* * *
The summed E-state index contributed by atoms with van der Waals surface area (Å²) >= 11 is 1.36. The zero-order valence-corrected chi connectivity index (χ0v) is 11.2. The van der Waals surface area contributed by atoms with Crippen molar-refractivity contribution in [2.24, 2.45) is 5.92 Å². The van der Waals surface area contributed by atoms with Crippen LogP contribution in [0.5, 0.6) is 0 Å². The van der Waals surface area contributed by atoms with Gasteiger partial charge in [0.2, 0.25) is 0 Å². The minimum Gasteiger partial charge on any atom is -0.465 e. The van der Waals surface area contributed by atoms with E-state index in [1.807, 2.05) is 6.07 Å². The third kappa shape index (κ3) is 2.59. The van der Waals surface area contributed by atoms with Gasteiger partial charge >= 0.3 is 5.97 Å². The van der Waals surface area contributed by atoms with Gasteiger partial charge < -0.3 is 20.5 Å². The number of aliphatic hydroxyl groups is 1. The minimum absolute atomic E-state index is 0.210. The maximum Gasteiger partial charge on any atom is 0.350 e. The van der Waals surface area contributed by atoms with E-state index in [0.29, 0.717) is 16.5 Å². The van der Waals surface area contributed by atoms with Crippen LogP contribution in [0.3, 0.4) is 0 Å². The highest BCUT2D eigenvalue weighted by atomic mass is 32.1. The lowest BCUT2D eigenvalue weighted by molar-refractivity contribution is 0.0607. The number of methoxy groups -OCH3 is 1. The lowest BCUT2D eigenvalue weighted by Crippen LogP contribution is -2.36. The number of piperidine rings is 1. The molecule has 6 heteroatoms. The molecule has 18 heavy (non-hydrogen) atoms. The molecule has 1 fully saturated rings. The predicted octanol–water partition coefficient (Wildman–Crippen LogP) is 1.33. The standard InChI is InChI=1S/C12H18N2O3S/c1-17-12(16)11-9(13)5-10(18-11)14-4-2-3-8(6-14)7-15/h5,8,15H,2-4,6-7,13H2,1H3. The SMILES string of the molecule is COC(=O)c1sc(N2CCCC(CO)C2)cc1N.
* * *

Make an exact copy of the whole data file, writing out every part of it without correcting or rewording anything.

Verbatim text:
The summed E-state index contributed by atoms with van der Waals surface area (Å²) >= 11 is 1.36. The zero-order valence-corrected chi connectivity index (χ0v) is 11.2. The van der Waals surface area contributed by atoms with Crippen molar-refractivity contribution in [2.24, 2.45) is 5.92 Å². The van der Waals surface area contributed by atoms with Crippen LogP contribution in [0.5, 0.6) is 0 Å². The van der Waals surface area contributed by atoms with Gasteiger partial charge in [0.2, 0.25) is 0 Å². The minimum Gasteiger partial charge on any atom is -0.465 e. The van der Waals surface area contributed by atoms with E-state index in [1.807, 2.05) is 6.07 Å². The third kappa shape index (κ3) is 2.59. The van der Waals surface area contributed by atoms with Gasteiger partial charge >= 0.3 is 5.97 Å². The van der Waals surface area contributed by atoms with Gasteiger partial charge < -0.3 is 20.5 Å². The number of aliphatic hydroxyl groups is 1. The minimum absolute atomic E-state index is 0.210. The maximum Gasteiger partial charge on any atom is 0.350 e. The van der Waals surface area contributed by atoms with E-state index in [0.29, 0.717) is 16.5 Å². The van der Waals surface area contributed by atoms with Crippen LogP contribution in [0.3, 0.4) is 0 Å². The highest BCUT2D eigenvalue weighted by atomic mass is 32.1. The lowest BCUT2D eigenvalue weighted by molar-refractivity contribution is 0.0607. The number of methoxy groups -OCH3 is 1. The lowest BCUT2D eigenvalue weighted by Crippen LogP contribution is -2.36. The number of piperidine rings is 1. The molecule has 6 heteroatoms. The molecule has 18 heavy (non-hydrogen) atoms. The molecule has 1 fully saturated rings. The predicted octanol–water partition coefficient (Wildman–Crippen LogP) is 1.33. The standard InChI is InChI=1S/C12H18N2O3S/c1-17-12(16)11-9(13)5-10(18-11)14-4-2-3-8(6-14)7-15/h5,8,15H,2-4,6-7,13H2,1H3. The SMILES string of the molecule is COC(=O)c1sc(N2CCCC(CO)C2)cc1N.